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Providing evidence to improve practice

Action: Add sulphur to soil Shrubland and Heathland Conservation

Key messages

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  • One randomized, replicated, controlled study in the UK found that adding sulphur to the soil of a former agricultural field did not increase the number of heather seedlings in five of six cases.

Supporting evidence from individual studies


A randomized, replicated, controlled study in 1993–1996 in a former agricultural field in Suffolk, UK (1) found that adding sulphur to soils increased the number of common heather Calluna vulgaris seedlings in one of six cases and reduced vegetation cover in four of six cases. In one of six cases, the number of common heather seedlings was higher in areas where sulphur was added to soils (4 seedlings/plot) than in plots where no sulphur had been added (0 seedlings/plot). In four of six cases vegetation cover in areas where sulphur was added to soils was lower (7–48% cover) than in areas where sulphur was not added to soils (92% cover). In fifteen 5 m x 5 m randomly located plots sulphur was added to topsoil while in three other plots no sulphur was added. All plots were rotavated prior to addition of sulphur. In July 1994–1996 vegetation cover was surveyed using 1 m2 quadrats located in the centre of each plot.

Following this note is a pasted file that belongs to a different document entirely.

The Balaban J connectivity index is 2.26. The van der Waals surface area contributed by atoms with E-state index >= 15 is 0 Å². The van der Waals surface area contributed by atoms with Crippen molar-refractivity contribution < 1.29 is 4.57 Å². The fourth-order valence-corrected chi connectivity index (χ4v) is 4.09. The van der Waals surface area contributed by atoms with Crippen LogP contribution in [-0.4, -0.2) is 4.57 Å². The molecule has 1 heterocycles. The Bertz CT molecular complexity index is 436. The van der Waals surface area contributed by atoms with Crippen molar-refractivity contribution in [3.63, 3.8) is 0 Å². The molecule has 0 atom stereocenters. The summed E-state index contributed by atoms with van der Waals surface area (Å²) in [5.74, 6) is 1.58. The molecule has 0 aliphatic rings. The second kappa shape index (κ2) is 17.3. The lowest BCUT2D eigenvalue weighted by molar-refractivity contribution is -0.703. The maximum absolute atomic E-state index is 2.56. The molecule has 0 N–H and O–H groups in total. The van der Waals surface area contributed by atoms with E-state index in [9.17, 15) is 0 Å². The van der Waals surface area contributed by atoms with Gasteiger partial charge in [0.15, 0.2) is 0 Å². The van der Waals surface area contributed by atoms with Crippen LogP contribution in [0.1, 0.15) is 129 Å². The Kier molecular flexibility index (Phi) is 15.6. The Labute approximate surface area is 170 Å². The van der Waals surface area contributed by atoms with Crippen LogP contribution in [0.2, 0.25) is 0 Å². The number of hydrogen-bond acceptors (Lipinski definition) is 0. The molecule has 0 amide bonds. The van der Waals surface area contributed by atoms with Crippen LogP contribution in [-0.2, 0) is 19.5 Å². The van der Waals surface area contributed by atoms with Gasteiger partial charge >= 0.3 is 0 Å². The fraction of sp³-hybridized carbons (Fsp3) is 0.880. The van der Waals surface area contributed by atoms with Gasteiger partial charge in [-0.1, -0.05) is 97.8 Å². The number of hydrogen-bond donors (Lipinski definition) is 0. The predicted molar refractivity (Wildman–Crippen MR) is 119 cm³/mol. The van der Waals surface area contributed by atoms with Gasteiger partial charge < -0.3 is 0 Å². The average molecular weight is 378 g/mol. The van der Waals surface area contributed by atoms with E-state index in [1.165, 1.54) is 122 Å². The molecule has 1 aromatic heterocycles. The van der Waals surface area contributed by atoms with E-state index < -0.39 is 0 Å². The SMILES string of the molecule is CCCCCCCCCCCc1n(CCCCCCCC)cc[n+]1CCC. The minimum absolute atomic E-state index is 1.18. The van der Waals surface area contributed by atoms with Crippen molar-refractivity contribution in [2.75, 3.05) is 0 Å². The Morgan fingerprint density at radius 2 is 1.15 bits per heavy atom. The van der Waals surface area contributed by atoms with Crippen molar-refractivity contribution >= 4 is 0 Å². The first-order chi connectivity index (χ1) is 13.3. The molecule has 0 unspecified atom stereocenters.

Referenced papers

Please cite as:

Martin P.A., Rocha R., Smith R.K. & Sutherland W.J. (2018) Shrubland and Heathland Conservation. Pages 447-494 in: W.J. Sutherland, L.V. Dicks, N. Ockendon, S.O. Petrovan & R.K. Smith (eds) What Works in Conservation 2018. Open Book Publishers, Cambridge, UK.